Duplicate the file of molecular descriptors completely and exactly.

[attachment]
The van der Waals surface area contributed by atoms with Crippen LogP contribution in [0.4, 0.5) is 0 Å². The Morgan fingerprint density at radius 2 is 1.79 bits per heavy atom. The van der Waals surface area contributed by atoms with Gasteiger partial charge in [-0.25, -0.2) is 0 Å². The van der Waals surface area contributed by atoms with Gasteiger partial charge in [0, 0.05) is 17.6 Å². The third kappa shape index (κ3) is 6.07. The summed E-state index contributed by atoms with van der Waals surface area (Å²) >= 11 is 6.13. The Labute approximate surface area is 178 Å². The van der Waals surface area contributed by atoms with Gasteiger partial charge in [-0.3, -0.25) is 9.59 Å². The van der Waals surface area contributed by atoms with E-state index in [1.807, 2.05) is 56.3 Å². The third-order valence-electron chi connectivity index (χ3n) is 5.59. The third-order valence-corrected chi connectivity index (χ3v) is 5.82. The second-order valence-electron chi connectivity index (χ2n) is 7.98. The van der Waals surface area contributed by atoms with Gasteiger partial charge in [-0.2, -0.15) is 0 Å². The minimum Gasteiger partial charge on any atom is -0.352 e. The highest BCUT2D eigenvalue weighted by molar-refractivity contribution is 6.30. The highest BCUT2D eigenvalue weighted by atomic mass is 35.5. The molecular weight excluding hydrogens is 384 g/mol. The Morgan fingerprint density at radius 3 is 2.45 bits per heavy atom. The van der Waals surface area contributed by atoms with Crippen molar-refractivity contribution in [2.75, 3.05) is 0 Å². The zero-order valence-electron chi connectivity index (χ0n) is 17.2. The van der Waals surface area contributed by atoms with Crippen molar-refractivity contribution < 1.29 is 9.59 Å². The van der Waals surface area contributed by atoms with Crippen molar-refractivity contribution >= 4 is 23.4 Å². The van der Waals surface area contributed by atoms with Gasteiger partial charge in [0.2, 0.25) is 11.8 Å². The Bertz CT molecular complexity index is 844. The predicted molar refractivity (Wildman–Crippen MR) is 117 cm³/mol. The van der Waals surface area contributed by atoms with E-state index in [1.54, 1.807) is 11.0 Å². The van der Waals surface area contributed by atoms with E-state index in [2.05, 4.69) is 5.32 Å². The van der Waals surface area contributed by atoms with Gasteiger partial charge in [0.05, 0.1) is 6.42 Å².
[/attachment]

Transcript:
The van der Waals surface area contributed by atoms with Crippen LogP contribution in [0.4, 0.5) is 0 Å². The Morgan fingerprint density at radius 2 is 1.79 bits per heavy atom. The van der Waals surface area contributed by atoms with Gasteiger partial charge in [-0.25, -0.2) is 0 Å². The van der Waals surface area contributed by atoms with Gasteiger partial charge in [0, 0.05) is 17.6 Å². The third kappa shape index (κ3) is 6.07. The summed E-state index contributed by atoms with van der Waals surface area (Å²) >= 11 is 6.13. The Labute approximate surface area is 178 Å². The van der Waals surface area contributed by atoms with Gasteiger partial charge in [-0.3, -0.25) is 9.59 Å². The van der Waals surface area contributed by atoms with E-state index in [1.807, 2.05) is 56.3 Å². The third-order valence-electron chi connectivity index (χ3n) is 5.59. The third-order valence-corrected chi connectivity index (χ3v) is 5.82. The second-order valence-electron chi connectivity index (χ2n) is 7.98. The van der Waals surface area contributed by atoms with Gasteiger partial charge in [-0.2, -0.15) is 0 Å². The minimum Gasteiger partial charge on any atom is -0.352 e. The highest BCUT2D eigenvalue weighted by molar-refractivity contribution is 6.30. The highest BCUT2D eigenvalue weighted by atomic mass is 35.5. The molecular weight excluding hydrogens is 384 g/mol. The Morgan fingerprint density at radius 3 is 2.45 bits per heavy atom. The van der Waals surface area contributed by atoms with Crippen molar-refractivity contribution in [2.75, 3.05) is 0 Å². The zero-order valence-electron chi connectivity index (χ0n) is 17.2. The van der Waals surface area contributed by atoms with Crippen molar-refractivity contribution < 1.29 is 9.59 Å². The van der Waals surface area contributed by atoms with Crippen molar-refractivity contribution >= 4 is 23.4 Å². The van der Waals surface area contributed by atoms with Gasteiger partial charge in [0.2, 0.25) is 11.8 Å². The Bertz CT molecular complexity index is 844. The predicted molar refractivity (Wildman–Crippen MR) is 117 cm³/mol. The van der Waals surface area contributed by atoms with E-state index in [1.54, 1.807) is 11.0 Å². The van der Waals surface area contributed by atoms with E-state index in [2.05, 4.69) is 5.32 Å². The van der Waals surface area contributed by atoms with Gasteiger partial charge in [0.05, 0.1) is 6.42 Å².